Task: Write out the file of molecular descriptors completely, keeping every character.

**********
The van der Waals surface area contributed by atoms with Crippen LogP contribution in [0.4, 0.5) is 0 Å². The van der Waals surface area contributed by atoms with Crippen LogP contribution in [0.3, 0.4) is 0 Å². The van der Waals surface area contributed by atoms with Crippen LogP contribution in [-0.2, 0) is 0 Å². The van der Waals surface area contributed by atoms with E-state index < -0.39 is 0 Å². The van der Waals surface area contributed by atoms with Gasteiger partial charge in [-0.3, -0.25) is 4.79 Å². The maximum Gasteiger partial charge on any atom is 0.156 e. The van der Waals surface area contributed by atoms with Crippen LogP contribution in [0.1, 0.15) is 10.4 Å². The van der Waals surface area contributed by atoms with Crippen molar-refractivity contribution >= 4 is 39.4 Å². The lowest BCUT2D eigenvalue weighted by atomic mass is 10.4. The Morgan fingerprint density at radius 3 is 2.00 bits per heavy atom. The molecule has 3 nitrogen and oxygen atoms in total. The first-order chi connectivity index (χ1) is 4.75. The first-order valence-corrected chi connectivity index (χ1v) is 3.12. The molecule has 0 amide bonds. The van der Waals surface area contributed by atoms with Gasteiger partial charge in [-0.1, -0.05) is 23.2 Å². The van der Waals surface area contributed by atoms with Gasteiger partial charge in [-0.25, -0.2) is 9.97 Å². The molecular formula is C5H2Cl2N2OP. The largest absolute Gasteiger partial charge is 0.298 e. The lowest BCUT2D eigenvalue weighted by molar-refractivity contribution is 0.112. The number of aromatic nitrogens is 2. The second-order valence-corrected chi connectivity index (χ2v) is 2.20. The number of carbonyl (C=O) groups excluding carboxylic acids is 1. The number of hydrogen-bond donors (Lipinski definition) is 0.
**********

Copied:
The van der Waals surface area contributed by atoms with Crippen LogP contribution in [0.4, 0.5) is 0 Å². The van der Waals surface area contributed by atoms with Crippen LogP contribution in [0.3, 0.4) is 0 Å². The van der Waals surface area contributed by atoms with Crippen LogP contribution in [-0.2, 0) is 0 Å². The van der Waals surface area contributed by atoms with E-state index < -0.39 is 0 Å². The van der Waals surface area contributed by atoms with Gasteiger partial charge in [-0.3, -0.25) is 4.79 Å². The maximum Gasteiger partial charge on any atom is 0.156 e. The van der Waals surface area contributed by atoms with Crippen LogP contribution in [0.1, 0.15) is 10.4 Å². The van der Waals surface area contributed by atoms with Crippen molar-refractivity contribution >= 4 is 39.4 Å². The lowest BCUT2D eigenvalue weighted by atomic mass is 10.4. The Morgan fingerprint density at radius 3 is 2.00 bits per heavy atom. The molecule has 3 nitrogen and oxygen atoms in total. The first-order chi connectivity index (χ1) is 4.75. The first-order valence-corrected chi connectivity index (χ1v) is 3.12. The molecule has 0 amide bonds. The van der Waals surface area contributed by atoms with Gasteiger partial charge in [-0.1, -0.05) is 23.2 Å². The van der Waals surface area contributed by atoms with Gasteiger partial charge in [-0.25, -0.2) is 9.97 Å². The molecular formula is C5H2Cl2N2OP. The largest absolute Gasteiger partial charge is 0.298 e. The lowest BCUT2D eigenvalue weighted by molar-refractivity contribution is 0.112. The number of aromatic nitrogens is 2. The second-order valence-corrected chi connectivity index (χ2v) is 2.20. The number of carbonyl (C=O) groups excluding carboxylic acids is 1. The number of hydrogen-bond donors (Lipinski definition) is 0.